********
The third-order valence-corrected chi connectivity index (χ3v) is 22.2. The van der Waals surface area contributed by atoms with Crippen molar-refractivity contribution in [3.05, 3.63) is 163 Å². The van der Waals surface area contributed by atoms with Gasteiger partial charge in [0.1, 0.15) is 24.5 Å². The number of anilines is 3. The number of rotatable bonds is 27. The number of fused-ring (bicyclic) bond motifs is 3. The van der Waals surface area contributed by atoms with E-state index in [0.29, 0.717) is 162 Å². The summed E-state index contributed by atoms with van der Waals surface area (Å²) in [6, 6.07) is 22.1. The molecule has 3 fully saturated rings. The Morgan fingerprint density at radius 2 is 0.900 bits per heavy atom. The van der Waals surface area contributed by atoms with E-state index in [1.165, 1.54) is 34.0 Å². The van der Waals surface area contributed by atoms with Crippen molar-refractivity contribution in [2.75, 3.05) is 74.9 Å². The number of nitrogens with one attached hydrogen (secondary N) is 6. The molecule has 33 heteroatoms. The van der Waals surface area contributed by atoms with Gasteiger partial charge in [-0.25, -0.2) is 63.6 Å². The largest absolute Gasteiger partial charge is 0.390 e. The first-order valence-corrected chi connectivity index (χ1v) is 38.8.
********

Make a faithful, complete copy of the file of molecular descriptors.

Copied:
The third-order valence-corrected chi connectivity index (χ3v) is 22.2. The van der Waals surface area contributed by atoms with Crippen molar-refractivity contribution in [3.05, 3.63) is 163 Å². The van der Waals surface area contributed by atoms with Gasteiger partial charge in [0.1, 0.15) is 24.5 Å². The number of anilines is 3. The number of rotatable bonds is 27. The number of fused-ring (bicyclic) bond motifs is 3. The van der Waals surface area contributed by atoms with E-state index in [0.29, 0.717) is 162 Å². The summed E-state index contributed by atoms with van der Waals surface area (Å²) in [6, 6.07) is 22.1. The molecule has 3 fully saturated rings. The Morgan fingerprint density at radius 2 is 0.900 bits per heavy atom. The van der Waals surface area contributed by atoms with E-state index in [1.165, 1.54) is 34.0 Å². The van der Waals surface area contributed by atoms with Crippen molar-refractivity contribution in [2.75, 3.05) is 74.9 Å². The number of nitrogens with one attached hydrogen (secondary N) is 6. The molecule has 33 heteroatoms. The van der Waals surface area contributed by atoms with Gasteiger partial charge in [-0.25, -0.2) is 63.6 Å². The largest absolute Gasteiger partial charge is 0.390 e. The first-order valence-corrected chi connectivity index (χ1v) is 38.8.